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Problems with def. integrals/fundamental theorem

  1. Aug 4, 2008 #1
    1. Find [tex]\frac{dy}{dx}[/tex] and [tex]\frac{d^{2}y}{dx^{2}}[/tex] if [tex]\int^{3x}_{1} \frac{1}{t^{2}+t+1}\,dt[/tex]

    I expect that I'd make [tex]u=3x[/tex], then [tex]du=3dx[/tex]. I think when I differentiate, I'd end up with [tex]\frac{dy}{dx}=\frac{1}{3t^{2}+3t+3}[/tex]. I think that [tex]\frac{d^{2}y}{dx^{2}}[/tex] would just be the derivative of [tex]\frac{dy}{dx}[/tex]

    2. Find and classify the relative maxima and minima of [tex]f(x)[/tex], if
    f(x) = [tex]\int^x_0 \frac{t^{2}-{4}}{{1}+{cos}^{2}{t}}\,dt[/tex]

    I think to find max and min, I just need to find the second derivative and solve for zero right? Is the first derivative [tex]\frac{x^{2}-{4}}{{1}+{cos}^{2}{x}}[/tex]?
    Last edited: Aug 4, 2008
  2. jcsd
  3. Aug 4, 2008 #2
    Assuming that y is the integral expression in #1, then I guess you could use substitution, but it'd be easier just to apply the chain rule. But either way, you need to substitute u = 3x in place of t so dy/dx should be [1/(9x^2 + 3x +1)] * 3. I think it's a lot less confusing if you applied the FTC (remember the parameter t should disappear) by substituting 3x in place of t and then applied the chain rule to the upper limit of integration.

    The second derivative is then just the derivative of 3/(9x^2 + 3x +1), which is easy.

    For #2, you applied the FTC correctly but your subsequent reasoning is a bit flawed. To find the relative min and max, you need to find the zeros of f'(x), which you determined correctly. You could use the second derivative test to verify whether each critical point (zeros of f'(x)) is a relative max or min (or neither). Suppose x = a is a zero of f'(x). If f''(a) < 0, then f(x) has a relative max at x = a and if f''(a) > 0, then f(x) has a relative min at x = a. Of course just looking at sign changes prevents you from having to take the second derivative of f(x).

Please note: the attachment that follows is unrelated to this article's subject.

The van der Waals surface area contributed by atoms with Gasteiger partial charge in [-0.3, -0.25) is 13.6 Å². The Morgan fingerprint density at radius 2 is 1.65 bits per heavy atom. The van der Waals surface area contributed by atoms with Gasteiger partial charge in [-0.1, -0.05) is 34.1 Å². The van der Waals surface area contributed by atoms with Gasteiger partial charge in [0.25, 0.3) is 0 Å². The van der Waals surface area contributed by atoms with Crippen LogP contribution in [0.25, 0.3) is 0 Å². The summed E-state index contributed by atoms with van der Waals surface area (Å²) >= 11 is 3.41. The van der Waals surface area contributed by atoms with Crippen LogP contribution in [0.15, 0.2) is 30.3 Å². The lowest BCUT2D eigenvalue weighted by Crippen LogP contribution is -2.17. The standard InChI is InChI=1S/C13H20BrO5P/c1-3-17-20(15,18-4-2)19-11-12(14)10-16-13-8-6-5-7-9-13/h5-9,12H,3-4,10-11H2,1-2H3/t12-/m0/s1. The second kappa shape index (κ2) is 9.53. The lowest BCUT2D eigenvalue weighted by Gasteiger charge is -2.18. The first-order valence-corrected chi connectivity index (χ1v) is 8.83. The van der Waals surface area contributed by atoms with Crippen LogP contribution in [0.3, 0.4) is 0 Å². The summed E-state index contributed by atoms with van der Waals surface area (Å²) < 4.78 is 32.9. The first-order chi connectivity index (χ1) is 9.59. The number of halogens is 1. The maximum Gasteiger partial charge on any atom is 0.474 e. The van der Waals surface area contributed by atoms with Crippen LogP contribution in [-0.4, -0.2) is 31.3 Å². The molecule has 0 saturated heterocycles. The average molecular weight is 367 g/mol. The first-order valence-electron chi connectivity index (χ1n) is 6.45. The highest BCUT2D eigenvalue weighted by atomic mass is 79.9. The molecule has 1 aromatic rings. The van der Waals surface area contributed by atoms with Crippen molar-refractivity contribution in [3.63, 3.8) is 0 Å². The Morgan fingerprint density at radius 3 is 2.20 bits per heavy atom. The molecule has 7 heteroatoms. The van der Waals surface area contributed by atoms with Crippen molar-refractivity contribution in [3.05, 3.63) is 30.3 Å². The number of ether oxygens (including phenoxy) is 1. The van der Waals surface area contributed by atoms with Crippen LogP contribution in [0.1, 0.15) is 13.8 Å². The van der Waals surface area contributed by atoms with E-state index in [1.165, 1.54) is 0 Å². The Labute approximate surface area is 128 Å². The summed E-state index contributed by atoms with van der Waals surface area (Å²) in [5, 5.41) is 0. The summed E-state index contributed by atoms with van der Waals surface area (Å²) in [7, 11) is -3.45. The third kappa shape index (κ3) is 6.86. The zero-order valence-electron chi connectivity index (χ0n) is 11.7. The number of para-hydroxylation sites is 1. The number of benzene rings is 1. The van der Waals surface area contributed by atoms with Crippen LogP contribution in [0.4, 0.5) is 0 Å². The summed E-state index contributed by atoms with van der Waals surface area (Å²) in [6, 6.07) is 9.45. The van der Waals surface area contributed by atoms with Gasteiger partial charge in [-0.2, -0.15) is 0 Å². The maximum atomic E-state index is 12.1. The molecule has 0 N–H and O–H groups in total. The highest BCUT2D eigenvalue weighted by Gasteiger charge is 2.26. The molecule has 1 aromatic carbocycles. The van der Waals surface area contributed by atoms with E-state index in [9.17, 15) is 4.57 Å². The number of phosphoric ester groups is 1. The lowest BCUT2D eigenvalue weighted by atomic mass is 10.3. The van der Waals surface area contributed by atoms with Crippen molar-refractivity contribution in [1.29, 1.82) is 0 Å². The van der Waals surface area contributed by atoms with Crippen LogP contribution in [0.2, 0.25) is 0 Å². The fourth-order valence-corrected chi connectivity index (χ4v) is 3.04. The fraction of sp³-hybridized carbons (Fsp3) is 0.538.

Last edited: Aug 4, 2008
  4. Aug 4, 2008 #3
    So I've got the first one now, it's quite easy due to the help i've recieved.

    However, on the second one. I have my x values for the extrema, but I can't figure out the y values because I'm not sure how to take the integral of [tex]\frac{t^2-4}{1 + cos^{2}t}[/tex]. I just need to take the def. integral from (0,2) and from (0,-2). Also, I need that integral because I can't figure out how I'd plug in values around 2 and -2 to figure whether they were max/min
  5. Aug 4, 2008 #4


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    You don't need to plug values in if you can figure out whether the second derivative is positive or negative at those x values.
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